A supply chain management strategy for the non-ferrous foundry industry in South Africa / by Arland Slater
In today's global knowledge economy, progressive companies must be equipped with a good balance of internal knowledge, both in scope and depth, and must adapt to the rapidly changing business environment. The ability of an organisation to manage knowledge as a corporate strategy is becoming a key competitive advantage. The essence of building an organisation's strength or capability in strategic knowledge management is to deepen the understanding of the exploitation and exploration of knowledge. The impact of strategic knowledge management on organisations embarking on such initiatives will be significant. This is particularly C N C ~w hen organisations are. focusing their efforts on improving the performance of their supply chains. Several organisations, implementing supply chain management improvements, have generated savings of millions of rands. This has prompted the CEO's of organisations to shift from individual company performance to what is called supply chain performance. Supply chain performance refers to the extended supply chain's activities in meeting end-customer requirements, including product availability, on-time delivery, and all the necessary inventory and capacity in the supply chain to deliver that performance in a responsive manner. Supply chain performance crosses company boundaries since it includes basic materials, components, subassemblies and finished products, and distribution through various channels to the end customer. It also crosses traditional functional organisation lines such as procurement, manufacturing, distribution, marketing & sales, and research & development. Therefore, increasing international cooperation, vertical integration, along with a focus on core activities, have led to the notion that fums are links in a networked supply chain. This novel perspective has created the challenge of designing and managing a network of interdependent relationships, developed and fostered through strategic collaboration. Despite various attempts to identify stumbling blocks in the path towards improved performance and competitiveness in the non-ferrous foundry industry, no research attempt has yet been made towards a systematic development of a supply chain management strategy. This study identifies and consolidates various supply chain initiatives and factors to develop key supply chain management constructs conducive to advancing the field in the industry. An extensive literature study was undertaken to identify effective supply chain management practices and to develop constructs that could be used in the supply chain management strategy. A questionnaire was then developed based on these different constructs and circulated among industry members to determine their perception of the validity and usage of these supply chain management constructs in their own firms. These constructs would then form the basis for the supply chain management strategy. Furthermore, the results were then discussed to identify any shortfalls or areas for improvement and the possible reasons for these shortcomings. It was found that there is a clear shortfall or uncertainty in the use of information technology as a tool to improve the supply chain performance. There was also no clear indication that the respondents knew the benefits that could be realised from using an information system that could supply information from the entire supply chain. Another shortfall that was identified was the willingness to collaborate across the whole supply chain. The respondents were also, very undecided about the use of cross-functional teams, supplier involvement and logistics integration. This paper also describes the characteristics, competitive factors and supply chain management issues related to a non-ferrous foundry as part of the entire supply chain. Despite the industry members Wig aware of most of these issues, there was a clear requirement to integrate these supply chain management processes. The management of knowledge throughout the supply chain was identified as critical to achieving competitive advantage.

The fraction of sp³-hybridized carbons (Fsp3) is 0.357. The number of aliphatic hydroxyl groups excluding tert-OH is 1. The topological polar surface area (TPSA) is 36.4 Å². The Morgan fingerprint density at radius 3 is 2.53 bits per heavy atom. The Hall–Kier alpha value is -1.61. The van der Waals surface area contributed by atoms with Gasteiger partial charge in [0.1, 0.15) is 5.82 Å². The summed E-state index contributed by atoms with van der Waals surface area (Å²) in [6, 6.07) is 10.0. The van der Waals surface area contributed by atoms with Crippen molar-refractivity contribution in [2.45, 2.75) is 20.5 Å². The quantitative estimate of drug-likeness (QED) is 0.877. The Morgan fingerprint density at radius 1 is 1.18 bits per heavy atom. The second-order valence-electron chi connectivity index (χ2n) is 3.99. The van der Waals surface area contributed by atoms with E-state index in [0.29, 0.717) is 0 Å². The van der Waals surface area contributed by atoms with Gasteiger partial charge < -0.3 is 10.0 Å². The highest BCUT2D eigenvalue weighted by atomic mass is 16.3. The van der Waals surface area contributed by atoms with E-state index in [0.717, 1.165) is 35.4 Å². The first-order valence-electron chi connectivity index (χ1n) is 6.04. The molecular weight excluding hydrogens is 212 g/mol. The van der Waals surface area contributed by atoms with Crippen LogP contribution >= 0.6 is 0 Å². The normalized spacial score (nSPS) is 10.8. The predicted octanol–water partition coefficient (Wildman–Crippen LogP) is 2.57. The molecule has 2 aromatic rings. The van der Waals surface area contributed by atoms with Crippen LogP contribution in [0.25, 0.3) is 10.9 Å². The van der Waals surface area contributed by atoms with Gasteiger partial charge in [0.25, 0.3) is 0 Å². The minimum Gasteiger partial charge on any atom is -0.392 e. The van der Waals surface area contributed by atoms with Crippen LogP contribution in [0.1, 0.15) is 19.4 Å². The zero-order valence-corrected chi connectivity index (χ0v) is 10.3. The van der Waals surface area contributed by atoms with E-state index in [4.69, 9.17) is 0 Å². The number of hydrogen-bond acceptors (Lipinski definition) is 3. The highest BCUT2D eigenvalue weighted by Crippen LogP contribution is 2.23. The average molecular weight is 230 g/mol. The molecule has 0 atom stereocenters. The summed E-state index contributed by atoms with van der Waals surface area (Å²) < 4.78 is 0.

- ETD@PUK